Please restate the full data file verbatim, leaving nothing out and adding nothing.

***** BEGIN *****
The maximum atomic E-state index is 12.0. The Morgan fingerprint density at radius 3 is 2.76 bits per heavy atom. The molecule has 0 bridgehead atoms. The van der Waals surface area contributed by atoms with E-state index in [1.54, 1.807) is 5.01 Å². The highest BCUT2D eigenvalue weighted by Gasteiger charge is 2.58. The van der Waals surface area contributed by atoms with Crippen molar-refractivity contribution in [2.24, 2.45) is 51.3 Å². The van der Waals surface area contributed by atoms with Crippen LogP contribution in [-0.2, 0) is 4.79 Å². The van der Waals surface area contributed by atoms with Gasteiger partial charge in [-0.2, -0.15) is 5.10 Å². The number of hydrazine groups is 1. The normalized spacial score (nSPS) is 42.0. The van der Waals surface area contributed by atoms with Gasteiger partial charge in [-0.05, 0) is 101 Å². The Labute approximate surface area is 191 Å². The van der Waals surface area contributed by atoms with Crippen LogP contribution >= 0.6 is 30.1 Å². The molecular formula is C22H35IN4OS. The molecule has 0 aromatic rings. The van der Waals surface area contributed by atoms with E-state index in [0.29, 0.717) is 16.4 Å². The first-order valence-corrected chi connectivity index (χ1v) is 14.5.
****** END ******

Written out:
The maximum atomic E-state index is 12.0. The Morgan fingerprint density at radius 3 is 2.76 bits per heavy atom. The molecule has 0 bridgehead atoms. The van der Waals surface area contributed by atoms with E-state index in [1.54, 1.807) is 5.01 Å². The highest BCUT2D eigenvalue weighted by Gasteiger charge is 2.58. The van der Waals surface area contributed by atoms with Crippen molar-refractivity contribution in [2.24, 2.45) is 51.3 Å². The van der Waals surface area contributed by atoms with Crippen LogP contribution in [-0.2, 0) is 4.79 Å². The van der Waals surface area contributed by atoms with Gasteiger partial charge in [-0.2, -0.15) is 5.10 Å². The number of hydrazine groups is 1. The normalized spacial score (nSPS) is 42.0. The van der Waals surface area contributed by atoms with Gasteiger partial charge in [-0.05, 0) is 101 Å². The Labute approximate surface area is 191 Å². The van der Waals surface area contributed by atoms with Crippen LogP contribution >= 0.6 is 30.1 Å². The molecular formula is C22H35IN4OS. The molecule has 0 aromatic rings. The van der Waals surface area contributed by atoms with E-state index in [0.29, 0.717) is 16.4 Å². The first-order valence-corrected chi connectivity index (χ1v) is 14.5.